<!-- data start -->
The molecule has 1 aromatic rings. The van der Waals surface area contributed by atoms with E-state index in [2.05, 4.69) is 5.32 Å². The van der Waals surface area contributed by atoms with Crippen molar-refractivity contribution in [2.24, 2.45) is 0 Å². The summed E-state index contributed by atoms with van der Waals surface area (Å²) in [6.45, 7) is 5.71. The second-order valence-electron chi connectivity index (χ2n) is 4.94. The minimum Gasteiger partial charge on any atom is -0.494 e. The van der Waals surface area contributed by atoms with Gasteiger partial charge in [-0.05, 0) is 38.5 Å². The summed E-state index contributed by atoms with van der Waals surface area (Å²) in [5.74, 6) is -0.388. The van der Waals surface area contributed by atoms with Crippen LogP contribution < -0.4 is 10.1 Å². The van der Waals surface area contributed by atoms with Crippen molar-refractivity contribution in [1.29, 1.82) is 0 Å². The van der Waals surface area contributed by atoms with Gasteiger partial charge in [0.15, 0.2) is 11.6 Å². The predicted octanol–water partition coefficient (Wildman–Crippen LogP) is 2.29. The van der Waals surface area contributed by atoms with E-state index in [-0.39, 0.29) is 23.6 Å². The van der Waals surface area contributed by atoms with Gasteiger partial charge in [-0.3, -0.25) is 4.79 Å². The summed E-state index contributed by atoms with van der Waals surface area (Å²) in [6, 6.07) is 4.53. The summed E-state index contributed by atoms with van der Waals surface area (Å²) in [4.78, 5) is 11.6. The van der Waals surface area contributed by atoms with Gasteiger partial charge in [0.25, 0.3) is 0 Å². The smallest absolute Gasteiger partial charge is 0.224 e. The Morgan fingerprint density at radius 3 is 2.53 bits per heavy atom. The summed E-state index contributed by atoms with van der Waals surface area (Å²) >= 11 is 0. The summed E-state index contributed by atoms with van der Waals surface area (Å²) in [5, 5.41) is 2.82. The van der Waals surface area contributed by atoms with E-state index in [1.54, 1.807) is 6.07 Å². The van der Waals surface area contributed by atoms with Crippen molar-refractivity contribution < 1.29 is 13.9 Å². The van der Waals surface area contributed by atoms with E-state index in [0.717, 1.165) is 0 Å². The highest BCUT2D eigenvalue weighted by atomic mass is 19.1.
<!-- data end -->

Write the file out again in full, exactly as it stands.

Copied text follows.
The molecule has 1 aromatic rings. The van der Waals surface area contributed by atoms with E-state index in [2.05, 4.69) is 5.32 Å². The van der Waals surface area contributed by atoms with Crippen molar-refractivity contribution in [2.24, 2.45) is 0 Å². The summed E-state index contributed by atoms with van der Waals surface area (Å²) in [6.45, 7) is 5.71. The second-order valence-electron chi connectivity index (χ2n) is 4.94. The minimum Gasteiger partial charge on any atom is -0.494 e. The van der Waals surface area contributed by atoms with Gasteiger partial charge in [-0.05, 0) is 38.5 Å². The summed E-state index contributed by atoms with van der Waals surface area (Å²) in [5.74, 6) is -0.388. The van der Waals surface area contributed by atoms with Crippen LogP contribution < -0.4 is 10.1 Å². The van der Waals surface area contributed by atoms with Crippen molar-refractivity contribution in [1.29, 1.82) is 0 Å². The van der Waals surface area contributed by atoms with Gasteiger partial charge in [0.15, 0.2) is 11.6 Å². The predicted octanol–water partition coefficient (Wildman–Crippen LogP) is 2.29. The van der Waals surface area contributed by atoms with E-state index in [-0.39, 0.29) is 23.6 Å². The van der Waals surface area contributed by atoms with Gasteiger partial charge in [-0.3, -0.25) is 4.79 Å². The summed E-state index contributed by atoms with van der Waals surface area (Å²) in [6, 6.07) is 4.53. The summed E-state index contributed by atoms with van der Waals surface area (Å²) in [4.78, 5) is 11.6. The van der Waals surface area contributed by atoms with Gasteiger partial charge in [0.25, 0.3) is 0 Å². The smallest absolute Gasteiger partial charge is 0.224 e. The Morgan fingerprint density at radius 3 is 2.53 bits per heavy atom. The summed E-state index contributed by atoms with van der Waals surface area (Å²) >= 11 is 0. The summed E-state index contributed by atoms with van der Waals surface area (Å²) in [5, 5.41) is 2.82. The van der Waals surface area contributed by atoms with E-state index in [1.54, 1.807) is 6.07 Å². The van der Waals surface area contributed by atoms with Crippen molar-refractivity contribution < 1.29 is 13.9 Å². The van der Waals surface area contributed by atoms with E-state index in [0.717, 1.165) is 0 Å². The highest BCUT2D eigenvalue weighted by atomic mass is 19.1.